Nick Cousins scores, draws 5-minute major, stands out in Flyers' loss

Nick Cousins scores, draws 5-minute major, stands out in Flyers' loss

CALGARY, Alberta — The play was long since over when Alex Chiasson skated by Nick Cousins near the Flyers' bench and speared him.
Well, truth is, it seemed more a poke into the left side of his midsection.
Cousins, excellent at drawing penalties, sold it and Chiasson was tossed from the game barely eight minutes into play, setting up a five-minute power play for the Flyers. Unfortunately, the Flyers were simply dysfunctional in every respect.
While it’s true these two teams, who meet just twice a year, don’t like each other, there was no real reason why Chiasson did what he did.
“I’m not quite sure, it wasn’t even part of the play,” Cousins said. The play had stopped with a whistle on an icing call, and the Flyers were making a line change.

“I was trying to change and he comes up and spears me. I think the ref made the right call.”
Cousins had a very strong game, scoring the Flyers' lone goal in the team's 3-1 loss (see game story). He played 15:17 and had five shots. Only Jordan Weal, who also stood out, shot the puck more — six times.
Cousins also won 8 of 10 faceoffs.
“I thought we took it to them most of the game,” he said. “Their goalie (Brian Elliott) played well, but that’s been the excuse the last 10 to 15 games. We've got to make it harder on them. We've got to get more traffic. It’s the same excuse here it feels like after every game. We’ve got to score more goals — simple as that.”
The Flyers wasted that power play with two shots — both during a 5-on-3 portion that would come later — while Calgary cleared the zone an amazing 11 times.
The Flyers' first-unit power play was nothing short of awful.
“It wasn’t demoralizing,” Wayne Simmonds said. “We've just got to bear down and put the puck in the back of the net, guys. We’re playing good hockey here. We’re not scoring goals, but playing good hockey. Eventually, it’s gonna turn and when it turns, we’ll score in bunches.”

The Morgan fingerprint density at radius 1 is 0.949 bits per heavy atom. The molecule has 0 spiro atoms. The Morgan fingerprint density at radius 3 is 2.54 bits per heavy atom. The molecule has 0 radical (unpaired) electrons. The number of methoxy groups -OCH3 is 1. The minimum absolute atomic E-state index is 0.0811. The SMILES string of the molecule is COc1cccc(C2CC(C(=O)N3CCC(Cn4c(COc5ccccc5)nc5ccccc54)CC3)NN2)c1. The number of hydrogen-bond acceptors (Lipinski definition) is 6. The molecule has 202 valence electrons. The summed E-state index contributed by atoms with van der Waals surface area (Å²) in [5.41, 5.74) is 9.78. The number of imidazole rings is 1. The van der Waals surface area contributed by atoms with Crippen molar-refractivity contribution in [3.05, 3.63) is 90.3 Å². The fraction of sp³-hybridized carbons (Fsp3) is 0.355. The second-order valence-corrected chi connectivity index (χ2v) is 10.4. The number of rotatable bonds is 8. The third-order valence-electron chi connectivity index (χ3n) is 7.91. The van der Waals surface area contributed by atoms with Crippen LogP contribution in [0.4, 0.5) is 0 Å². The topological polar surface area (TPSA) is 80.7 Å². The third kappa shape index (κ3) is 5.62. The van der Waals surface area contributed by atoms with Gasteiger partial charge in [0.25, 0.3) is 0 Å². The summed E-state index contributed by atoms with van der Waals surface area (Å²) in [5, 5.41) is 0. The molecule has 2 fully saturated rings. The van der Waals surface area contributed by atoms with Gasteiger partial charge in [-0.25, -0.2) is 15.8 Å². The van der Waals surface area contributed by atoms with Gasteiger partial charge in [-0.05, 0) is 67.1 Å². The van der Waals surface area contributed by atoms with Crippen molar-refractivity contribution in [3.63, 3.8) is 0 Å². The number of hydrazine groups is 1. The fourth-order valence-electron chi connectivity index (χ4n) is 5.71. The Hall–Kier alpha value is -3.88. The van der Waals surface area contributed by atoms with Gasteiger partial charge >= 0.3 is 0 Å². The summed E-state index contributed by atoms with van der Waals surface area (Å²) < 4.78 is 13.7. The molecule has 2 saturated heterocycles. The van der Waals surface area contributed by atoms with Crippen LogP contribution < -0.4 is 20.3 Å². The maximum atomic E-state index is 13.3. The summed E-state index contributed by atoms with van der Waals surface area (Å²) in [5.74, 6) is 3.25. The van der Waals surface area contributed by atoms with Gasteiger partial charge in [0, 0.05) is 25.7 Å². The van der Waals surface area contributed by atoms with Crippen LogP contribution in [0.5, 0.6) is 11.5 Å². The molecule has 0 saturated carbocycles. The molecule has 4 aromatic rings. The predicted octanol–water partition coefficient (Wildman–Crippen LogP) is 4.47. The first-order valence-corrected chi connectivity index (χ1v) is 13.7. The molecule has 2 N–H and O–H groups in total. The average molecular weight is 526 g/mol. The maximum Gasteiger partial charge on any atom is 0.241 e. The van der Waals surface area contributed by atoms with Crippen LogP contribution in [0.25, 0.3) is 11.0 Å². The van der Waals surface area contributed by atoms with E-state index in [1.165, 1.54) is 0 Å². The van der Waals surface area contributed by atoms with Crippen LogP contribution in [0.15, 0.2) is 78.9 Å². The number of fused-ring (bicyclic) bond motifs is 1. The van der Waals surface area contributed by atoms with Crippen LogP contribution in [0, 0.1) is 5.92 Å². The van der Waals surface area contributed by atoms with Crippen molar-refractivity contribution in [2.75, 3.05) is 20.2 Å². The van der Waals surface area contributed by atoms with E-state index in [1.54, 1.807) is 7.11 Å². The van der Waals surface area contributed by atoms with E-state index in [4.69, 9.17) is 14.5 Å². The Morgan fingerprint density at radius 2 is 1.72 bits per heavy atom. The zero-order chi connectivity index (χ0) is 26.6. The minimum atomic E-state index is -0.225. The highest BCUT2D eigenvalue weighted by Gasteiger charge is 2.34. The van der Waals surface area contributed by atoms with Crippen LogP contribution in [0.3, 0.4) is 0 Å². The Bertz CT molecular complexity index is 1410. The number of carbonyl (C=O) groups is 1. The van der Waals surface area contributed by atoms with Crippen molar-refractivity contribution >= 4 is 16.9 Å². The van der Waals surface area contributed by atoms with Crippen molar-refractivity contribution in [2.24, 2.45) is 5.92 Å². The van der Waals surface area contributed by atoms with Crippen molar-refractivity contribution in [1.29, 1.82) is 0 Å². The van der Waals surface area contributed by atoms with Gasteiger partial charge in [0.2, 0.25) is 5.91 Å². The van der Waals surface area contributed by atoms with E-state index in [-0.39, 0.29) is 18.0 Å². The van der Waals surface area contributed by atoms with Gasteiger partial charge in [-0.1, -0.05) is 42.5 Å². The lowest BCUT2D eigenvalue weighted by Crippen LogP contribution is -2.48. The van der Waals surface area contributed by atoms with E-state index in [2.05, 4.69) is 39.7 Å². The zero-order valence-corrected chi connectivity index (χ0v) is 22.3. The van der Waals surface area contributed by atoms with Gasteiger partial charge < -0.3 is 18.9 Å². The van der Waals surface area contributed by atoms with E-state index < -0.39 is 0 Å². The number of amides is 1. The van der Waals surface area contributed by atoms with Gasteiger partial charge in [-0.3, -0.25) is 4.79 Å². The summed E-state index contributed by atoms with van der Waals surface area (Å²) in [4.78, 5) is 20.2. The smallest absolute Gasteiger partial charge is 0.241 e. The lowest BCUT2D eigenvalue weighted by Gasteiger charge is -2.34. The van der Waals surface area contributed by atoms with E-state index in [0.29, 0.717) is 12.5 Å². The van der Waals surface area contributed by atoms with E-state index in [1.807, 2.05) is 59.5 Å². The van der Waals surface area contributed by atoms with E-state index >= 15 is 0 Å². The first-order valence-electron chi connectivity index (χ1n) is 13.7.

The power play went 0 for 4 and is 1 for 16 over the last five games.
Loose pucks
Brayden Schenn had six hits. ... There were 13 NHL scouts at this game, including representatives from the Rangers and Islanders in the Metro Division. ... This game marked the beginning of the 14th set of back-to-back games for the Flyers. They meet the Oilers on Thursday for the first time in their new digs. ... Former Flame and Flyer Joel Otto, an assistant coach with the WHL Calgary Hitmen, dropped by the Flyers' morning skate. He took a photo with fellow Bemidji State grad Matt Read.

It's back to school for Flyers prospect Noah Cates

Philadelphia Flyers

It's back to school for Flyers prospect Noah Cates

Noah Cates became a hit in high school.

His first year after graduation, though, he didn't exactly mind being away from the classroom. From Stillwater, Minnesota, Cates traveled south to Omaha, Nebraska, for a full season of USHL hockey with the Lancers.

A nice, little perk to the decision?

"No school that year for me, so that was fun just to play hockey," Cates said with a smile three weeks ago at Flyers development camp. "Develop, work on everything."

Despite not hitting the books, Cates, a 2017 fifth-round draft pick of the Flyers, learned a lot, gaining a knowledge base he'll use moving forward.

Because it's back to school.

In mid-to-late August, the 19-year-old is headed to the University of Minnesota Duluth to continue his education and hockey career with the 2018 national champions, where he'll be joined by his older brother Jackson Cates.

"Very excited," the younger Cates said.

A year away from home to prepare for the college hockey life did Cates well. He grew on and off the ice, which built confidence — especially important ahead of development camp, a world junior summer showcase and his freshman season.

"Just how to be a pro, show up every day," Cates said. "It's a long season but you have to be consistent — that was a big part for me. Consistently, doing the right thing, day in and day out.

"It's all about confidence. If you're confident you can play with those guys and that your body can hold up, you can do it. That's just a big part of it and what I developed this year."